Digital Culture


April 7, 2014

The way we use television has changed forever. Image

It’s not just what your antenna can pick up, in fact your antenna is a museum relic at this point.  So, selecting a TV has become as complex as picking a tablet or choosing a SMART phone.  In fact, they now have SMART TV.  Quite frankly, the TV is smarter than I am because I needed to create a glossary on Evernotes just to figure out what all these things did.


I started by figuring out exactly what we needed our TV to do.  Then, I had to prepare my partner to translate all our needs into Czech.  We were still on the fence about satellite vs. cable.  Satellite offered the promise of English language television if we could get the thing hanging off the side of our building pointed in the right direction.  Our review of the cable options had revealed little hope for anything in a language other than Czech.  Some countries, including many we visited in South and Central America, leave American programming in English and add subtitles.  They want their citizens to learn English as the key to their economic competitiveness.  Apparently, Czech people don’t give a damn.  They want it in their native tongue.  So access to the outside world was key to our features list.

What we needed:

  • HD – because let’s face it – technology has moved on to UHD and 3D – so this was a minimum requirement.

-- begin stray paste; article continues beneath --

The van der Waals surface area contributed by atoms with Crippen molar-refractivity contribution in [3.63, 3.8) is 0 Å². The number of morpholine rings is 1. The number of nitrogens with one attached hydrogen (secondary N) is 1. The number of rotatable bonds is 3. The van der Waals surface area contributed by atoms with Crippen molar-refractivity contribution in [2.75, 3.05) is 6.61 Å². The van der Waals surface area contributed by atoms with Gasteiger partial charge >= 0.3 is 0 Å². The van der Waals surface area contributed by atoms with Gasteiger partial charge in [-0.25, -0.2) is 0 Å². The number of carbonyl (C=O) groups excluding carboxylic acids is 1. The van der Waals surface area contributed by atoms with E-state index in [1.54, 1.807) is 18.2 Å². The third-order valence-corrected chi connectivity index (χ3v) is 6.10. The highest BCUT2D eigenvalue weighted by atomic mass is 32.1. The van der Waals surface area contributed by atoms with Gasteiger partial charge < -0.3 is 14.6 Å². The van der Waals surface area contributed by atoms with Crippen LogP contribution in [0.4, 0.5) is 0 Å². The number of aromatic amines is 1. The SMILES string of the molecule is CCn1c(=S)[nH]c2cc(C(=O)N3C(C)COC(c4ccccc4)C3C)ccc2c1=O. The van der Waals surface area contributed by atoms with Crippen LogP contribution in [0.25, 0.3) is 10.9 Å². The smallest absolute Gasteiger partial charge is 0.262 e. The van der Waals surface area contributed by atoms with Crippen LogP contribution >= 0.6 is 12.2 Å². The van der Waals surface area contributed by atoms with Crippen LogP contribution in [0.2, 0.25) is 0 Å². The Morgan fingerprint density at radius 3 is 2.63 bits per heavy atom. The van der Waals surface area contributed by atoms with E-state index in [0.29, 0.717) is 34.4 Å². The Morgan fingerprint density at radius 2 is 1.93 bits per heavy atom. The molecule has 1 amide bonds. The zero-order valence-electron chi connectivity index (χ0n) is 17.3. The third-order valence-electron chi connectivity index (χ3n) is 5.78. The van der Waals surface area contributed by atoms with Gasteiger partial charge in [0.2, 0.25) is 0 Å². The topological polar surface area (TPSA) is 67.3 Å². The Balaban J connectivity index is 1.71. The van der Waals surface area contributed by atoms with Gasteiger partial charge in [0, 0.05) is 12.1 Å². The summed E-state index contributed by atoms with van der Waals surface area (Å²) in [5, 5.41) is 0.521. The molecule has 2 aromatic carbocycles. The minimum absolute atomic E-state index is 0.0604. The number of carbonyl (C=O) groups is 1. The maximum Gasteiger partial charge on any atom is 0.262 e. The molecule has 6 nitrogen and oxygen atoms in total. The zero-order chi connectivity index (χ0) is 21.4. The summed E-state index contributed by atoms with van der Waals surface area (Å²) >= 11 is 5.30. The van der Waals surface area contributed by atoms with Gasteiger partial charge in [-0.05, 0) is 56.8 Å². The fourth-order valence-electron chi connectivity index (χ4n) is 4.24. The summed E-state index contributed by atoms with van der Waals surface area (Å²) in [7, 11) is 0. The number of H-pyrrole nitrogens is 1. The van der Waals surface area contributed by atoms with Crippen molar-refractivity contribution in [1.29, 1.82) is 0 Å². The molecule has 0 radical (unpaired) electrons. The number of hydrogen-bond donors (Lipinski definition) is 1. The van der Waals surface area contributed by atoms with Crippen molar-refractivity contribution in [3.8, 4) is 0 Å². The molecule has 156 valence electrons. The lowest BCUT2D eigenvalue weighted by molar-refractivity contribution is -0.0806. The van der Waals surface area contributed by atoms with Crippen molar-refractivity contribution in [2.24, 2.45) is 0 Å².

• Netflix + VPN – at least the capability to allow me to see Orange is the New Black when the second season is finally released.
  • Satellite – just in case that is our only hope.
  • Wireless – nobody wants to be a prisoner of cables and wires
  • 2 USB ports (at least one capable of USB Recording) – you never seem to have enough USB ports and DVRs are apparently passé.  It’s USB recording now.
  • Ethernet – just in case I need the strongest signal possible to stream my English language television.
  • 2 HDMI – I never like to have just one of anything.
  • All the DVB possibilities – I had to look this one up – it goes like this – satellite(DVB-S), cable television (DVB-C) and DVB-T for terrestrial television.   DVB-T2 is the most up-to-date type of digital signal.  Apparently there is nothing for extra-terrestrial television.
  • SD Card slot (optional) – this is handy for viewing photos – but you can put them on an USB as well.

Armed with an overwhelming amount of choices and an infinite number of possible combinations we marched over to the electronics store to talk to the macho Czech tech men who sold TVs and such as smoothly as any young gun in Best Buy in the US.

We discovered yet another layer of complexity – even TVs have an ecosystem.  Now that TVs are routinely connected to the internet they have made content deals and everyone is not playing the same tune.  Sony had Sony Entertainment while Samsung claimed to offer a NetFlix interface.  No explanation of whether that would bypass the geographic content restrictions that had blocked us from watching Netflixs already.



We just stood in front of 100s of screens blaring content, wringing our hands, perfect targets for a tech salesman with any game.

We left the store with a Sony KDL-50W656 and a numb feeling of sticker shock – still a long way from seeing anything remotely in English but finally with the potential to connect with the GLOBAL MOBILE WORLD.


Now on to the choice of a VPN and finally to my NetFlixs.

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  • Jeff Pilisuk (@ienso) April 8, 2014 at 12:36 pm

    That’s a big TV. As a mobile worker, how are you planning to travel around with that thing?